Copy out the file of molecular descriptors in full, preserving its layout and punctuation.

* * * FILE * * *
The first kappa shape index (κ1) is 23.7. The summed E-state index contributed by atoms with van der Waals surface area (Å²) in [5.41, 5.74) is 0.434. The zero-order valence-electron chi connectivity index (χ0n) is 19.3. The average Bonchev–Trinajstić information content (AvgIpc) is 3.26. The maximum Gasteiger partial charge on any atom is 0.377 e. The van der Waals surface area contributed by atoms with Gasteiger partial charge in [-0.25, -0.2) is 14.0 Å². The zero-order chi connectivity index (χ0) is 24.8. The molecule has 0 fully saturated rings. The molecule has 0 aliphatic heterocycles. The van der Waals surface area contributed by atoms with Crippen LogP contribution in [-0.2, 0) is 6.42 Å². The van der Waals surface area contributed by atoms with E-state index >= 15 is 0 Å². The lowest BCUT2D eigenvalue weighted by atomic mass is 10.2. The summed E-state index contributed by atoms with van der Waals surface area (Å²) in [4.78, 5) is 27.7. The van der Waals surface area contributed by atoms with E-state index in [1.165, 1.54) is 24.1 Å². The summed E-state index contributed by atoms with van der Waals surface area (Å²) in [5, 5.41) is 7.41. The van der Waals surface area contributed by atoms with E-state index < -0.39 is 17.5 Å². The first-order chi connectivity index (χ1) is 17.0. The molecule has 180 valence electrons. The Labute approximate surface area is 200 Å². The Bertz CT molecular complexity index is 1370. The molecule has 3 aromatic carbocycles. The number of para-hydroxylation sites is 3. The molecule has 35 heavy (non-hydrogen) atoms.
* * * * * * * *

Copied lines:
The first kappa shape index (κ1) is 23.7. The summed E-state index contributed by atoms with van der Waals surface area (Å²) in [5.41, 5.74) is 0.434. The zero-order valence-electron chi connectivity index (χ0n) is 19.3. The average Bonchev–Trinajstić information content (AvgIpc) is 3.26. The maximum Gasteiger partial charge on any atom is 0.377 e. The van der Waals surface area contributed by atoms with Gasteiger partial charge in [-0.25, -0.2) is 14.0 Å². The zero-order chi connectivity index (χ0) is 24.8. The molecule has 0 fully saturated rings. The molecule has 0 aliphatic heterocycles. The van der Waals surface area contributed by atoms with Crippen LogP contribution in [-0.2, 0) is 6.42 Å². The van der Waals surface area contributed by atoms with E-state index >= 15 is 0 Å². The lowest BCUT2D eigenvalue weighted by atomic mass is 10.2. The summed E-state index contributed by atoms with van der Waals surface area (Å²) in [4.78, 5) is 27.7. The van der Waals surface area contributed by atoms with E-state index in [1.165, 1.54) is 24.1 Å². The summed E-state index contributed by atoms with van der Waals surface area (Å²) in [5, 5.41) is 7.41. The van der Waals surface area contributed by atoms with E-state index < -0.39 is 17.5 Å². The first-order chi connectivity index (χ1) is 17.0. The molecule has 180 valence electrons. The Labute approximate surface area is 200 Å². The Bertz CT molecular complexity index is 1370. The molecule has 3 aromatic carbocycles. The number of para-hydroxylation sites is 3. The molecule has 35 heavy (non-hydrogen) atoms.